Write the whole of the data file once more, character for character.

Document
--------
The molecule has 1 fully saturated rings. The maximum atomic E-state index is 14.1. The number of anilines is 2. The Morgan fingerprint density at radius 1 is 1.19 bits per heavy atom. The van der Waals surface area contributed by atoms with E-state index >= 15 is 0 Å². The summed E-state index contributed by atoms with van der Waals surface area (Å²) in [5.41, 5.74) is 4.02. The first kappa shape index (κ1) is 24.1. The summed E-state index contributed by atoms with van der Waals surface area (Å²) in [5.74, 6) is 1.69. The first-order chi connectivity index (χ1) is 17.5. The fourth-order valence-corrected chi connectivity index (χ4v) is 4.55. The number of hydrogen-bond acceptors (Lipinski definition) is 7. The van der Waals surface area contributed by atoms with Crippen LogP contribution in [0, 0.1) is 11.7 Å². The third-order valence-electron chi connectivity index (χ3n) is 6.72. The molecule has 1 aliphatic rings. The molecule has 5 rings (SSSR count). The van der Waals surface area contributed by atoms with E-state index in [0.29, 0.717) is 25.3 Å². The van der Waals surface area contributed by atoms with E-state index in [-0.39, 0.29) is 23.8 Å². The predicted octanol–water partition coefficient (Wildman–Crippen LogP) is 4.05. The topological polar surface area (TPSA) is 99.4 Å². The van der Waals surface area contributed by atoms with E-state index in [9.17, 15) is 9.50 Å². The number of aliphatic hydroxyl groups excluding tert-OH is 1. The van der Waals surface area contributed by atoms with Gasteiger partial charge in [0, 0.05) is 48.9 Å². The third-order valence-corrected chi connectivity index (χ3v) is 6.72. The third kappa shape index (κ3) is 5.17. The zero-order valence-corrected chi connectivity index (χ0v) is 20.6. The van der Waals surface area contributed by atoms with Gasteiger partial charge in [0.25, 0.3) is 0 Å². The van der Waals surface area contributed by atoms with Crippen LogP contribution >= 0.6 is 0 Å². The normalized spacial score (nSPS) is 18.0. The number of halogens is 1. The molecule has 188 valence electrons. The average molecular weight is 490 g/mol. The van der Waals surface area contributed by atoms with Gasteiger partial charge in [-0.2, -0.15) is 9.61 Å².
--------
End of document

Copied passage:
The molecule has 1 fully saturated rings. The maximum atomic E-state index is 14.1. The number of anilines is 2. The Morgan fingerprint density at radius 1 is 1.19 bits per heavy atom. The van der Waals surface area contributed by atoms with E-state index >= 15 is 0 Å². The summed E-state index contributed by atoms with van der Waals surface area (Å²) in [5.41, 5.74) is 4.02. The first kappa shape index (κ1) is 24.1. The summed E-state index contributed by atoms with van der Waals surface area (Å²) in [5.74, 6) is 1.69. The first-order chi connectivity index (χ1) is 17.5. The fourth-order valence-corrected chi connectivity index (χ4v) is 4.55. The number of hydrogen-bond acceptors (Lipinski definition) is 7. The van der Waals surface area contributed by atoms with Crippen LogP contribution in [0, 0.1) is 11.7 Å². The third-order valence-electron chi connectivity index (χ3n) is 6.72. The molecule has 1 aliphatic rings. The molecule has 5 rings (SSSR count). The van der Waals surface area contributed by atoms with E-state index in [0.29, 0.717) is 25.3 Å². The van der Waals surface area contributed by atoms with E-state index in [-0.39, 0.29) is 23.8 Å². The predicted octanol–water partition coefficient (Wildman–Crippen LogP) is 4.05. The topological polar surface area (TPSA) is 99.4 Å². The van der Waals surface area contributed by atoms with E-state index in [9.17, 15) is 9.50 Å². The number of aliphatic hydroxyl groups excluding tert-OH is 1. The van der Waals surface area contributed by atoms with Gasteiger partial charge in [0, 0.05) is 48.9 Å². The third-order valence-corrected chi connectivity index (χ3v) is 6.72. The third kappa shape index (κ3) is 5.17. The zero-order valence-corrected chi connectivity index (χ0v) is 20.6. The van der Waals surface area contributed by atoms with Gasteiger partial charge in [0.25, 0.3) is 0 Å². The van der Waals surface area contributed by atoms with Crippen LogP contribution >= 0.6 is 0 Å². The normalized spacial score (nSPS) is 18.0. The number of halogens is 1. The molecule has 188 valence electrons. The average molecular weight is 490 g/mol. The van der Waals surface area contributed by atoms with Gasteiger partial charge in [-0.2, -0.15) is 9.61 Å².